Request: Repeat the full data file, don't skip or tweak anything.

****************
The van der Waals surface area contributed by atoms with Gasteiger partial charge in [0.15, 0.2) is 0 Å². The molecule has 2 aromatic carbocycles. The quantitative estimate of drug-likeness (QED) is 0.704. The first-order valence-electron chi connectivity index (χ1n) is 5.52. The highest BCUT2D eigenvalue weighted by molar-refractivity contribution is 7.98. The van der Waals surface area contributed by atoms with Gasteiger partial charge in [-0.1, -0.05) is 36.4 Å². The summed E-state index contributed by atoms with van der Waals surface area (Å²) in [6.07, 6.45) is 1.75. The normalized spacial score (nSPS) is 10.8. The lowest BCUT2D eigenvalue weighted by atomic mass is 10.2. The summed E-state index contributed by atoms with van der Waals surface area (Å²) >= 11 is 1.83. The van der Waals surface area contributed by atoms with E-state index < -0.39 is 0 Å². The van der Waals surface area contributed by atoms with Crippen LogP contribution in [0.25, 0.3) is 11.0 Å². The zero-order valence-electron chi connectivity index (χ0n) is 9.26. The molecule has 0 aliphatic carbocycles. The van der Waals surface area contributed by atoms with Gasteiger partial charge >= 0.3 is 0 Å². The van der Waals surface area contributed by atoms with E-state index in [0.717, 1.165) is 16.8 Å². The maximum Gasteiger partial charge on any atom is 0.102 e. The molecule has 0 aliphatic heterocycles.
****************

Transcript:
The van der Waals surface area contributed by atoms with Gasteiger partial charge in [0.15, 0.2) is 0 Å². The molecule has 2 aromatic carbocycles. The quantitative estimate of drug-likeness (QED) is 0.704. The first-order valence-electron chi connectivity index (χ1n) is 5.52. The highest BCUT2D eigenvalue weighted by molar-refractivity contribution is 7.98. The van der Waals surface area contributed by atoms with Gasteiger partial charge in [-0.1, -0.05) is 36.4 Å². The summed E-state index contributed by atoms with van der Waals surface area (Å²) in [6.07, 6.45) is 1.75. The normalized spacial score (nSPS) is 10.8. The lowest BCUT2D eigenvalue weighted by atomic mass is 10.2. The summed E-state index contributed by atoms with van der Waals surface area (Å²) >= 11 is 1.83. The van der Waals surface area contributed by atoms with E-state index < -0.39 is 0 Å². The van der Waals surface area contributed by atoms with Crippen LogP contribution in [0.25, 0.3) is 11.0 Å². The zero-order valence-electron chi connectivity index (χ0n) is 9.26. The molecule has 0 aliphatic carbocycles. The van der Waals surface area contributed by atoms with Gasteiger partial charge >= 0.3 is 0 Å². The van der Waals surface area contributed by atoms with E-state index in [0.717, 1.165) is 16.8 Å². The maximum Gasteiger partial charge on any atom is 0.102 e. The molecule has 0 aliphatic heterocycles.